New waiver wire order in effect

September, 24, 2013
Following Week 3 of the regular season, the NFL's waiver wire priority system resets. No longer is the priority determined by last year's record; it is now based off of how teams have performed thus far in 2013.

Prior to Week 3, the Patriots had the 29th priority on the waiver wire, which is to say that if a player was waived, there were 28 teams ahead of them who could claim him and have priority of being awarded him ahead of the Patriots.

Now that Week 3 has passed, the order has reset, which it will continue to do each week of the season.

The Buccaneers, by virtue of their 0-3 record and strength of schedule, now have the top priority in the waiver system. To break a tie between teams with the same record, the record of opponents already played is tabulated. If two teams have the same record, whichever has played the superior opponents (based on won-loss record) will have priority. If two teams have the same record and same won-loss record among opponents, a coin-flip will be used to break a tie.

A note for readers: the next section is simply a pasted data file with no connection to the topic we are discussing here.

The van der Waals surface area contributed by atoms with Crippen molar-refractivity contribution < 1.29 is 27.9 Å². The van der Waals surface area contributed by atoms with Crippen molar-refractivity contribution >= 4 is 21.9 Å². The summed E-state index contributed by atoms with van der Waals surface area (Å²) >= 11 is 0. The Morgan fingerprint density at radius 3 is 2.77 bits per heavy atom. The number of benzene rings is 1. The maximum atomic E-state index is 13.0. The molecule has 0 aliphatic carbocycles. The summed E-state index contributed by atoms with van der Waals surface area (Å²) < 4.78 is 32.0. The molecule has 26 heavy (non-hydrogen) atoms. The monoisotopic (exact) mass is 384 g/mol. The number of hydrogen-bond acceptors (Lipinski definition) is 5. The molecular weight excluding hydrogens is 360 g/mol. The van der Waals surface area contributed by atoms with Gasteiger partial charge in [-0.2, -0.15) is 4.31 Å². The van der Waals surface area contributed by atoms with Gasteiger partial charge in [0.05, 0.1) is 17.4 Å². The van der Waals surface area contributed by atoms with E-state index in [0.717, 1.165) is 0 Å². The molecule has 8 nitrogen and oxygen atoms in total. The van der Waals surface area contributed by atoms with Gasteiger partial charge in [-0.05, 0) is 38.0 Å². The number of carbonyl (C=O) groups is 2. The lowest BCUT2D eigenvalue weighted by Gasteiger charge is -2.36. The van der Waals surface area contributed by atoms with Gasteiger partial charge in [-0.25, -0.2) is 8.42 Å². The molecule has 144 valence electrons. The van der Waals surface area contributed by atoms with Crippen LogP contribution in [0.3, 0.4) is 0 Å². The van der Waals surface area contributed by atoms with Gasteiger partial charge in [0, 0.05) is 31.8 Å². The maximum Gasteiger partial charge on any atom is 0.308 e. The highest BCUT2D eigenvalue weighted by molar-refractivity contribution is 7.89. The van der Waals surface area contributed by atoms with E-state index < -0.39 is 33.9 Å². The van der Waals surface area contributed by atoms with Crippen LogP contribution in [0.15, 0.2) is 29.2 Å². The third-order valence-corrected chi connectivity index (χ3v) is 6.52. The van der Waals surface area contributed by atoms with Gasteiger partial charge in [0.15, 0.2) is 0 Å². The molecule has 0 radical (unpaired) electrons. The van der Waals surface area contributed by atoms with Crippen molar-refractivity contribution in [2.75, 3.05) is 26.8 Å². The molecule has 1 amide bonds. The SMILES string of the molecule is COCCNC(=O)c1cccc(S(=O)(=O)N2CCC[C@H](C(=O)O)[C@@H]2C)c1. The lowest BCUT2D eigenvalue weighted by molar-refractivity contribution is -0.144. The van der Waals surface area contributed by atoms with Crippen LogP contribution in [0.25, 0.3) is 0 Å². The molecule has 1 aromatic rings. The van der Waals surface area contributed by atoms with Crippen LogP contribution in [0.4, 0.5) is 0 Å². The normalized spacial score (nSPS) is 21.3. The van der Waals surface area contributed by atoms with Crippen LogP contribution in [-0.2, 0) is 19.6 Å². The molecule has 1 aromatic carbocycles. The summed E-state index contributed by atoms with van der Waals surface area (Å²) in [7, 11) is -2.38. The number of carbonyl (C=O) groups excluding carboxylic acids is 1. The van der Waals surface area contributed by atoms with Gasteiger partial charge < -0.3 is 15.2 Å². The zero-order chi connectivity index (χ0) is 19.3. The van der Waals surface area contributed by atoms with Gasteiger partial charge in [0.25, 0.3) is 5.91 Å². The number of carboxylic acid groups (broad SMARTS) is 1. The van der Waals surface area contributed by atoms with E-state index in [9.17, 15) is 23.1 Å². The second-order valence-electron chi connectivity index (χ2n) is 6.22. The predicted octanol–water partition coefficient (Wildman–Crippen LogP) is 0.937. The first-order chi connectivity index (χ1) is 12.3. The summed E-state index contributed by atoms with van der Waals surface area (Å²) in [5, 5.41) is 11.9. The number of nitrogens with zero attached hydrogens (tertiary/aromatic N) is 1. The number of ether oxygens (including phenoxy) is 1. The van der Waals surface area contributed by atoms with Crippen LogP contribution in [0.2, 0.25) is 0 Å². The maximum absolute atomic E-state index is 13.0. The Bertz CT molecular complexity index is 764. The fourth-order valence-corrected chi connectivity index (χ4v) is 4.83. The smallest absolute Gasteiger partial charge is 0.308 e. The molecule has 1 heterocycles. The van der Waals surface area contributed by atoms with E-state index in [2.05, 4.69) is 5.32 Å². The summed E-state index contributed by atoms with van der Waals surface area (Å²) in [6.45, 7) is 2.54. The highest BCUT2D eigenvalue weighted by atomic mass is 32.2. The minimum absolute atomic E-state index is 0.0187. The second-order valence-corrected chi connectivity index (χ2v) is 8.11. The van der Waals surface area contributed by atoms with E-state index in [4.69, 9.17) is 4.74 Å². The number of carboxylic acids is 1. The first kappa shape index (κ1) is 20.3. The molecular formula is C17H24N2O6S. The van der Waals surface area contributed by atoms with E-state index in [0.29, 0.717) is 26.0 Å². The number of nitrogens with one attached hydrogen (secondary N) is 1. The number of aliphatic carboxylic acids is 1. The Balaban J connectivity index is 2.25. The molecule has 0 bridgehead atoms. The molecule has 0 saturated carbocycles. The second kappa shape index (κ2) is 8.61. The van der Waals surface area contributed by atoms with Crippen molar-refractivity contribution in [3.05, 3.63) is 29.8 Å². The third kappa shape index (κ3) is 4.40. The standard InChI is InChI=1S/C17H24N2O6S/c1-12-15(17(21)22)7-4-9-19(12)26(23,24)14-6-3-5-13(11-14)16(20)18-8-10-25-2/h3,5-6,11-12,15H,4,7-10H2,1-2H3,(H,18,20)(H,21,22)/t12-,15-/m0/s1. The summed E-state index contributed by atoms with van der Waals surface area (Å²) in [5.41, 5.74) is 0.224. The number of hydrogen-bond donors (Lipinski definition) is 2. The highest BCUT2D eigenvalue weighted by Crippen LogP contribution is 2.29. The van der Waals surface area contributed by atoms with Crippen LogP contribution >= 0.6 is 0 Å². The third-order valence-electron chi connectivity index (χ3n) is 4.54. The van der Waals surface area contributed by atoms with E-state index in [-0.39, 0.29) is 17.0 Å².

The Patriots are one of seven teams with a 3-0 record, though the Seahawks, Saints and Bears have an opponent's combined record of just 2-7, while the Patriots' opponents have a combined record of 3-6. Because of that, the Patriots have priority over those teams if they were to both put in a claim.

If the Patriots were to claim the same player as either the Chiefs or Broncos -- who have also played opponents with a combined 3-6 record -- the league would use a coin flip to determine which team the player was awarded to.

If the Patriots were to claim the same player as either the Dolphins, Miami would be awarded said player because they have played a more difficult schedule (four wins by their three opponents).

So, as things currently stand, the Patriots have the 27th priority on the waiver wire, shared by the Chiefs and Broncos.
Field Yates has previous experience interning with the New England Patriots on both their coaching and scouting staffs. A graduate of Wesleyan University (CT), he is a regular contributor to ESPN Boston's Patriots coverage and ESPN Insider.



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